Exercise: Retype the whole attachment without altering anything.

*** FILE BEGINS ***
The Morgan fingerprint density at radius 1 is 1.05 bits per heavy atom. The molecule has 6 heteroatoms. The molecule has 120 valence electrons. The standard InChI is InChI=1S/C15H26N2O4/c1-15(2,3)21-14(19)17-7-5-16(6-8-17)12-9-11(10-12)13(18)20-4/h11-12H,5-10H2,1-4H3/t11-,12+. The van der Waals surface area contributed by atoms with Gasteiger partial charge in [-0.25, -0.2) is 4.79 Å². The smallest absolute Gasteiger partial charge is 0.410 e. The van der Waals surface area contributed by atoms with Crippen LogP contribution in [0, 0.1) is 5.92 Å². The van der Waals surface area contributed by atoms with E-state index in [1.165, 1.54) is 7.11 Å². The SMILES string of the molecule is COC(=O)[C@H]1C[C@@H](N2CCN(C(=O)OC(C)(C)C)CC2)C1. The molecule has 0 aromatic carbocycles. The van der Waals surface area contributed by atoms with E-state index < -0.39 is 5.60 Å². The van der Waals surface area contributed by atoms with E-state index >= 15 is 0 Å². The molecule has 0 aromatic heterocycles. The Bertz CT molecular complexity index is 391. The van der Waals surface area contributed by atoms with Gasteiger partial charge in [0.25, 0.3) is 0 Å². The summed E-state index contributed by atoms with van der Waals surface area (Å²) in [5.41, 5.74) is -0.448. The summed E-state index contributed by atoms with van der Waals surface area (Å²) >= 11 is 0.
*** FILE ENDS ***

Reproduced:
The Morgan fingerprint density at radius 1 is 1.05 bits per heavy atom. The molecule has 6 heteroatoms. The molecule has 120 valence electrons. The standard InChI is InChI=1S/C15H26N2O4/c1-15(2,3)21-14(19)17-7-5-16(6-8-17)12-9-11(10-12)13(18)20-4/h11-12H,5-10H2,1-4H3/t11-,12+. The van der Waals surface area contributed by atoms with Gasteiger partial charge in [-0.25, -0.2) is 4.79 Å². The smallest absolute Gasteiger partial charge is 0.410 e. The van der Waals surface area contributed by atoms with Crippen LogP contribution in [0, 0.1) is 5.92 Å². The van der Waals surface area contributed by atoms with E-state index in [1.165, 1.54) is 7.11 Å². The SMILES string of the molecule is COC(=O)[C@H]1C[C@@H](N2CCN(C(=O)OC(C)(C)C)CC2)C1. The molecule has 0 aromatic carbocycles. The van der Waals surface area contributed by atoms with E-state index < -0.39 is 5.60 Å². The van der Waals surface area contributed by atoms with E-state index >= 15 is 0 Å². The molecule has 0 aromatic heterocycles. The Bertz CT molecular complexity index is 391. The van der Waals surface area contributed by atoms with Gasteiger partial charge in [0.25, 0.3) is 0 Å². The summed E-state index contributed by atoms with van der Waals surface area (Å²) in [5.41, 5.74) is -0.448. The summed E-state index contributed by atoms with van der Waals surface area (Å²) >= 11 is 0.